Finance executives can’t say they weren’t warned. After more than a year of dire announcements that the United States was living beyond its means—and that budget and trade deficits could mean an eventual, sudden decline of the dollar against the currencies of the country’s major trading partners—Federal Reserve chairmanReserve chairman Alan Greenspan set the wheels in motion for a dollar devaluation last November. That’s when he predicted to members of the European Banking Congress in Frankfurt that international investors would eventually tire of financing the burgeoning U.S. budget deficit and trade imbalance.
Deutsche Bank Group chief economist Norbert Walter, who says he was “one of the lucky guys” who heard that Greenspan speech, agrees that “the development of the external debt of the United States over the past three years is unsustainable.” Among the bleaker predictions is that central banks, particularly Asian banks that hold more than two-thirds of the funds invested in U.S. Treasury debt, may wind up pulling the plug at some point during the next several years.
“It’s not something that’s very imminent,” says Walter. “[The central bankers] are not anxious to see their biggest investment downgraded.” But Walter says it may be inevitable, particularly if China, which has its yuan (also known as the renminbi) pegged at roughly 8.3 to the dollar and is judged by forward contract markets to be undervalued by about 4 percent, sees its economy start to overheat. Walter sees that happening “if they get very close to 10 percent annual gross domestic product growth.” China’s GDP is currently running at 9.5 percent.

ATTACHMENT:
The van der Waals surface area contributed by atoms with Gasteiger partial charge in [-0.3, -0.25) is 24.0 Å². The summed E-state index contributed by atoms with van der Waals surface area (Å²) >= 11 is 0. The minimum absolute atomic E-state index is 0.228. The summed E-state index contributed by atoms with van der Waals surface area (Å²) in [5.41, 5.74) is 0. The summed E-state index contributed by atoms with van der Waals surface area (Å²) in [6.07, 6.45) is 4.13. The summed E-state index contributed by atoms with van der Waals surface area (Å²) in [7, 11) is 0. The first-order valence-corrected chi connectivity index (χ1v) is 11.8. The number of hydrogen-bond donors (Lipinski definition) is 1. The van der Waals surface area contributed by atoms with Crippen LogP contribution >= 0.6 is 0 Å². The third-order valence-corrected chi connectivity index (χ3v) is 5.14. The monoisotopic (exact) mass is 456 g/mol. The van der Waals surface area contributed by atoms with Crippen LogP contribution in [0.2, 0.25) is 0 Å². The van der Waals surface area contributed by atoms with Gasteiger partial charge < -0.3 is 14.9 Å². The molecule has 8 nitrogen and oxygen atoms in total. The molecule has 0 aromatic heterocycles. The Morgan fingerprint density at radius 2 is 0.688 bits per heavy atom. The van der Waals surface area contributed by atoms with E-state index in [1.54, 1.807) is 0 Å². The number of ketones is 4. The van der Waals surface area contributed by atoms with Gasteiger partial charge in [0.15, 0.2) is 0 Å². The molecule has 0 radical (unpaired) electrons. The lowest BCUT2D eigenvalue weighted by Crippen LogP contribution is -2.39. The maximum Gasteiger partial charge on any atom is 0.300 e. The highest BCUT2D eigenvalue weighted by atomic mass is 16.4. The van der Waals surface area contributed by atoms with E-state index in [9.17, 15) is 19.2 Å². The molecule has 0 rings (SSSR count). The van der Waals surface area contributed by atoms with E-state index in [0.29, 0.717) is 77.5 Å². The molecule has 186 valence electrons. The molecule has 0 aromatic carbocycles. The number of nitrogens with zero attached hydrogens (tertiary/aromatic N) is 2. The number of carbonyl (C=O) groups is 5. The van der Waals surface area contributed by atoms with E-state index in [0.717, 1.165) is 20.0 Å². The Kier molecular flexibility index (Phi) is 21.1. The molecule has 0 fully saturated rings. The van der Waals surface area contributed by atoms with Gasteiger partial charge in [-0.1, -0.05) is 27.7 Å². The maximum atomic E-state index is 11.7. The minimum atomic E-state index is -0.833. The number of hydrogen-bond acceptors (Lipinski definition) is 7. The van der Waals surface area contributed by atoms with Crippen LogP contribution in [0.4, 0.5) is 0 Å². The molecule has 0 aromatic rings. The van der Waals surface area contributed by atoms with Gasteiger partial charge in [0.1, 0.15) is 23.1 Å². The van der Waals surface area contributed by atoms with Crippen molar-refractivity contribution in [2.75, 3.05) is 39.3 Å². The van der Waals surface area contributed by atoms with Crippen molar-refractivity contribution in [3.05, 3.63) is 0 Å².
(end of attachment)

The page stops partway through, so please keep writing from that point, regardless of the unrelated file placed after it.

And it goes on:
Despite such predictions, treasury executives of companies doing business in multiple markets are confident that their financial results are relatively immune. Most are hedged against the risk of a falling dollar through financial instruments or other offsetting measures, if they aren’t poised to benefit. Some also consider the risk not nearly as great as pessimists contend. But experts caution that such efforts could fall short if the dollar’s fall is particularly dramatic, and they decline to rule out that possibility.
Consider Honda Motor Co.’s approach. “Honda’s basic policy hasn’t changed,” says Yoichi Hojo, general manager of the finance division of the Japanese carmaker. Hojo expresses confidence in the company’s hedging strategy, if only because it is decidedly conservative. “The objective of the hedging is to secure ourselves but not to profit from the hedging,” he says. “We don’t do any speculative things.”
Observers say Honda’s approach is typical. “The basic philosophy [of multinationals in general] really hasn’t changed” as a result of the dollar’s decline, explains James Hodge, senior consultant for Chicago-based Treasury Strategies Inc. The “better companies,” says Hodge, already have extensive programs in place to limit currency risks, whether through natural hedging such as diversification of markets and suppliers or by means of financial instruments. The two basic alternatives among the latter are forward contracts and currency options, both of which carry a not-insignificant cost for many companies.